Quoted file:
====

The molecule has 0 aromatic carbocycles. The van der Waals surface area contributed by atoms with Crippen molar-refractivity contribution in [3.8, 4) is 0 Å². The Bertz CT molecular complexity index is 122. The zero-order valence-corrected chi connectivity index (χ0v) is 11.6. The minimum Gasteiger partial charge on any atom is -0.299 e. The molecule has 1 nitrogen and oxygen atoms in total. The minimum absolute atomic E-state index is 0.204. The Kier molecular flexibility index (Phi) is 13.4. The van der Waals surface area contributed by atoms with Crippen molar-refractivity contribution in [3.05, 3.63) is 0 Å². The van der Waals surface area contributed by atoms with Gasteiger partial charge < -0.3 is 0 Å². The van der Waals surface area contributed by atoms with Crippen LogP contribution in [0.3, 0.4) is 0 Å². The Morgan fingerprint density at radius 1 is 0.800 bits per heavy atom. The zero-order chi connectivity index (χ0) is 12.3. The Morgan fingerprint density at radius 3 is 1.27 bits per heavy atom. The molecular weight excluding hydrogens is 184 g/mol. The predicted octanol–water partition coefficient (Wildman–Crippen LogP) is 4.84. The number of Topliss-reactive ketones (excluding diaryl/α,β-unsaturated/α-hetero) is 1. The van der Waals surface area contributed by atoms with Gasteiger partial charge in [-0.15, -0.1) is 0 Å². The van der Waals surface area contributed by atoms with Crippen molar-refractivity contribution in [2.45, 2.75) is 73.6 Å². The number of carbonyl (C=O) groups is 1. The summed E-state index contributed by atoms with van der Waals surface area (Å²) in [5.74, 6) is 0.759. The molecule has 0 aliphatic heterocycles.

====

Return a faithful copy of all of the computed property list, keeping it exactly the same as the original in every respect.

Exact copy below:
The molecule has 0 aromatic carbocycles. The van der Waals surface area contributed by atoms with Crippen molar-refractivity contribution in [3.8, 4) is 0 Å². The Bertz CT molecular complexity index is 122. The zero-order valence-corrected chi connectivity index (χ0v) is 11.6. The minimum Gasteiger partial charge on any atom is -0.299 e. The molecule has 1 nitrogen and oxygen atoms in total. The minimum absolute atomic E-state index is 0.204. The Kier molecular flexibility index (Phi) is 13.4. The van der Waals surface area contributed by atoms with Crippen molar-refractivity contribution in [3.05, 3.63) is 0 Å². The van der Waals surface area contributed by atoms with Gasteiger partial charge < -0.3 is 0 Å². The van der Waals surface area contributed by atoms with Crippen LogP contribution in [0.3, 0.4) is 0 Å². The Morgan fingerprint density at radius 1 is 0.800 bits per heavy atom. The zero-order chi connectivity index (χ0) is 12.3. The Morgan fingerprint density at radius 3 is 1.27 bits per heavy atom. The molecular weight excluding hydrogens is 184 g/mol. The predicted octanol–water partition coefficient (Wildman–Crippen LogP) is 4.84. The number of Topliss-reactive ketones (excluding diaryl/α,β-unsaturated/α-hetero) is 1. The van der Waals surface area contributed by atoms with Gasteiger partial charge in [-0.15, -0.1) is 0 Å². The van der Waals surface area contributed by atoms with Crippen molar-refractivity contribution in [2.45, 2.75) is 73.6 Å². The number of carbonyl (C=O) groups is 1. The summed E-state index contributed by atoms with van der Waals surface area (Å²) in [5.74, 6) is 0.759. The molecule has 0 aliphatic heterocycles.